And re LTE, I am well aware of its capability to better cater for heavy usage (FWIW I actually wrote a tutorial on it at http://apcmag.com/4g-is-coming.htm) but it's not the technical capabilities of 4G that are up for questioning here. I'd be very interested to hear your thoughts on the kind of market stimulus or government intervention that will be necessary to fund the construction of a 4G network (or, in the spirit of infrastructure competition, two 4G networks) with the kind of capacity and, more importantly, geographical coverage to make the fibre NBN unnecessary. Would you say there is enough private-sector capital available in Australia to make this happen? And, if so, how would you convince investors to build in rural and regional areas they have so far largely ignored?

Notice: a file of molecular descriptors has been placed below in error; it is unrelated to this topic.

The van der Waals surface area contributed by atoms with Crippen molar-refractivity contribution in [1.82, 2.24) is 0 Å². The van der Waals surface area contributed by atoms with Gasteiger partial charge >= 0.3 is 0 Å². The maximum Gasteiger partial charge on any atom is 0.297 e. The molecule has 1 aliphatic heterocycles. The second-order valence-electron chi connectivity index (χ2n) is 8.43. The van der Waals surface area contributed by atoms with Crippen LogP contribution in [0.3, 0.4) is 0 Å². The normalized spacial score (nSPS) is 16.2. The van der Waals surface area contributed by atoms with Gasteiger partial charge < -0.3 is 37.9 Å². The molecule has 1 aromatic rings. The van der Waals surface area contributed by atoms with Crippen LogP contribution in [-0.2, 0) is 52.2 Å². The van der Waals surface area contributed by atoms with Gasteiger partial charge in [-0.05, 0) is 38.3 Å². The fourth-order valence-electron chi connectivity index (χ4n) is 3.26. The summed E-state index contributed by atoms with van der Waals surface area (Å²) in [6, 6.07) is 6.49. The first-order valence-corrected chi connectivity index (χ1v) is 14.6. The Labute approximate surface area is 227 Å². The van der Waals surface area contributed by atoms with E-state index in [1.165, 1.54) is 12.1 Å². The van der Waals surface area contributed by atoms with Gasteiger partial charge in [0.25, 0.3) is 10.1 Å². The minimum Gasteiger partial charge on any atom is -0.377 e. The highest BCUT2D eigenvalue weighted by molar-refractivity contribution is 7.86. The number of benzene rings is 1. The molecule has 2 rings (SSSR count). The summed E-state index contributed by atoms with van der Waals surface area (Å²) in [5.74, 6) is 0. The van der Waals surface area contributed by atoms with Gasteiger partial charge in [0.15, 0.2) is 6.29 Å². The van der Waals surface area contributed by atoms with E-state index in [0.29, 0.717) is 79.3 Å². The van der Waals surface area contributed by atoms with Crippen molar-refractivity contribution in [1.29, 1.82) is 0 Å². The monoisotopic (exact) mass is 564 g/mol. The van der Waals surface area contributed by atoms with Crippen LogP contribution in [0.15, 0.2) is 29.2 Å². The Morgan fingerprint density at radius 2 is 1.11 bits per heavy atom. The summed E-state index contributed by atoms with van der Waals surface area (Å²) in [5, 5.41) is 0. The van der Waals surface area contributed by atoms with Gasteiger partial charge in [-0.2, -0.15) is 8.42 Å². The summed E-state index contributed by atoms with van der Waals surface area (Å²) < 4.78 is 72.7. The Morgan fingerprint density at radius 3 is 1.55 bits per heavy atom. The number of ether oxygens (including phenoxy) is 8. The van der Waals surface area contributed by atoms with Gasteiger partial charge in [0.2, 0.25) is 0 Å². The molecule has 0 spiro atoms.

braue
          • No there is a difference (especially regarding latency) in IP, and specifically HTTP applications (which use TCP) and other applications which 3G was released in response to (MMS, initial video calling, etc etc)

            TCP which is the protocal that the http web uses, is incredibly sensitive to delay (basic network communications 101). This is something that 4G address's, 3G does not (or not very well). There is also the use of multiple spectrums to actually deliver speeds higher then 44 mbits, something that 3G cannot do (i.e. heavy bandwidth intensive internet)

            " I'd be very interested to hear your thoughts on the kind of market stimulus or government intervention that will be necessary to fund the construction of a 4G network (or, in the spirit of infrastructure competition, two 4G networks) with the kind of capacity and, more importantly, geographical coverage to make the fibre NBN unnecessary. "